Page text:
Here’s another summer addition for your wardrobe and you can make one for your little one too! This was for Melly’s Sews’ 30 Days of Sundresses series.
Children’s clothing is kinda my thing, so I naturally started brainstorming lots of cute summer frocks for little ones. But for some reason I landed on an idea for a women’s sundress and I couldn’t get it out of my mind! So, enter my beautiful little sister who is modeling for you the Braided Beach Maxi Dress!
The best thing about this is that it is super simple with very little sewing! It’s made of knit and has a few unfinished edges which makes it very casual and perfect for a bathing suit cover-up. I got this knit for $2.39 a yard, so it was very affordable too!
And just in case you were really hoping for something for your little one, don’t fret!
Yup, I couldn’t resist. After the first one, whipping up a mini version was a breeze! The tutorial is for the adult maxi version, but you can alter this to fit just about anyone!
So here’s what you’ll need:
- 2.5-3 yards of knit fabric
- 1/4 or 1/2 inch wide elastic for the waist
- Sewing essentials
I used a plain white knit to make the dresses and then dyed them afterwards. This tutorial will not include instructions for dyeing, but if you’re interested I’m sure there are tons of resources online. Otherwise, use any solid or patterned knit fabric and you’ll be done even faster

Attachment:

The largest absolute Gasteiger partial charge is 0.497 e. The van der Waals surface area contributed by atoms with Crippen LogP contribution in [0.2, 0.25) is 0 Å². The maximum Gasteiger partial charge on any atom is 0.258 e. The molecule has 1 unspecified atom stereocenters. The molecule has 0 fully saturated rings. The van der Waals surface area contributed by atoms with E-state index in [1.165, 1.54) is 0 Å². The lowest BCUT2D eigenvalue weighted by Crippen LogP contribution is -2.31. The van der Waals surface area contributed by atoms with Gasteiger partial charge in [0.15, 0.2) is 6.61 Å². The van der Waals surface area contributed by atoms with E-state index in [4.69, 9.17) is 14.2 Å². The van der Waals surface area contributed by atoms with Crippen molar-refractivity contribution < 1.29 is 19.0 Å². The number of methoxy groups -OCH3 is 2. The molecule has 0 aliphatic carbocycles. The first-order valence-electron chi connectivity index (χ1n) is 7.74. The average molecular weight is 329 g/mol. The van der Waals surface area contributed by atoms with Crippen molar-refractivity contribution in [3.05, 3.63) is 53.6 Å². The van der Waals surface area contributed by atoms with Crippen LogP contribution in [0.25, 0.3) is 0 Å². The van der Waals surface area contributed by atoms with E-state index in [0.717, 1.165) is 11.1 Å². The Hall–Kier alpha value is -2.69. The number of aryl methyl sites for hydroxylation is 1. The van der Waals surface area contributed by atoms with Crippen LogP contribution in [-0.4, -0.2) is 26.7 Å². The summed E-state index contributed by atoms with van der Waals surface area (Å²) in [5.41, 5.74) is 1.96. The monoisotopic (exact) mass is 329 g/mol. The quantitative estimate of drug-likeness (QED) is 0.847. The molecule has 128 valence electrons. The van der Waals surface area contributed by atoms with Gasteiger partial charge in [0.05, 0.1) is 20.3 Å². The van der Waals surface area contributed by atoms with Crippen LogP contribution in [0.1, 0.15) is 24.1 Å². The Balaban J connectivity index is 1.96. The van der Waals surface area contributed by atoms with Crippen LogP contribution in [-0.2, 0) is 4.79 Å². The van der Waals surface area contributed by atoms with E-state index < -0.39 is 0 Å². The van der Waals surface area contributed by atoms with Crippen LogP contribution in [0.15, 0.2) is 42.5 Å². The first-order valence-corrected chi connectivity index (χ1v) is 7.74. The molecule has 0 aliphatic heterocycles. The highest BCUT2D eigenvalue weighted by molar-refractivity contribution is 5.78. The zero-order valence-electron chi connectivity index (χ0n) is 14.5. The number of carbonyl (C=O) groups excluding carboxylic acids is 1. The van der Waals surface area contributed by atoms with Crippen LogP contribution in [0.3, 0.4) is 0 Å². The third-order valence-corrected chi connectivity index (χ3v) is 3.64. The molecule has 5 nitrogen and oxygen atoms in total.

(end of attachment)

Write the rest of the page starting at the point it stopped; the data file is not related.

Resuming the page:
To make your front pattern piece, grab a knit (stretchy) camisole, fold it in half down the front and trace the neckline and armhole. From the armpit, draw the side of your pattern into an A-line shape. You want the dress to fit nicely around the chest and then widen from there. I only drew the top part of the pattern, but keep in mind that the dress will extend far past the bottom of this pattern.
To draw the back pattern piece, lay your front piece down on paper and trace it from the armpit (tiny yellow star) down the side and across the bottom. Trace along the other side (marked “fold”) stopping about 2 inches from the top of the pattern. Remove the top pattern piece and draw a curved line to connect the sides.
Now, if I were to make this dress over again, I’d want the braided straps to be thicker, so I’d make this next measurement bigger. But for the sake of this tutorial, I’ll just describe it the way I did it and you can make adjustments accordingly.
Measure 1.5 inches in from the “fold” line of your pattern and make a mark.
Your pattern pieces should look like this when cut out. Keep in mind that when you cut your fabric, it will extend past the bottom edges of the pattern and for the back piece, the strip coming off the top will also be much longer (see the red arrows). I made my patterns like this to save paper, but don’t cut your fabric like this or you’ll have something very very different!
To cut the front piece of the dress, fold your fabric in half lengthwise. Measure the desired length of the dress from just below your armpit and add a few inches. Place your pattern on your fabric accordingly. From the bottom of the pattern to the bottom of the fabric I just cut in a subtle curve getting wider and wider towards the bottom (I tend to “just wing it” A LOT. Thank goodness knit is so forgiving!).
To cut your back piece, fold your fabric in half lengthwise and place your front piece on top. Now you can’t see it in this picture, but my fabric extends for another yard above. THIS IS VERY IMPORTANT! You’ll need all that extra fabric above the pattern piece to cut your strap material.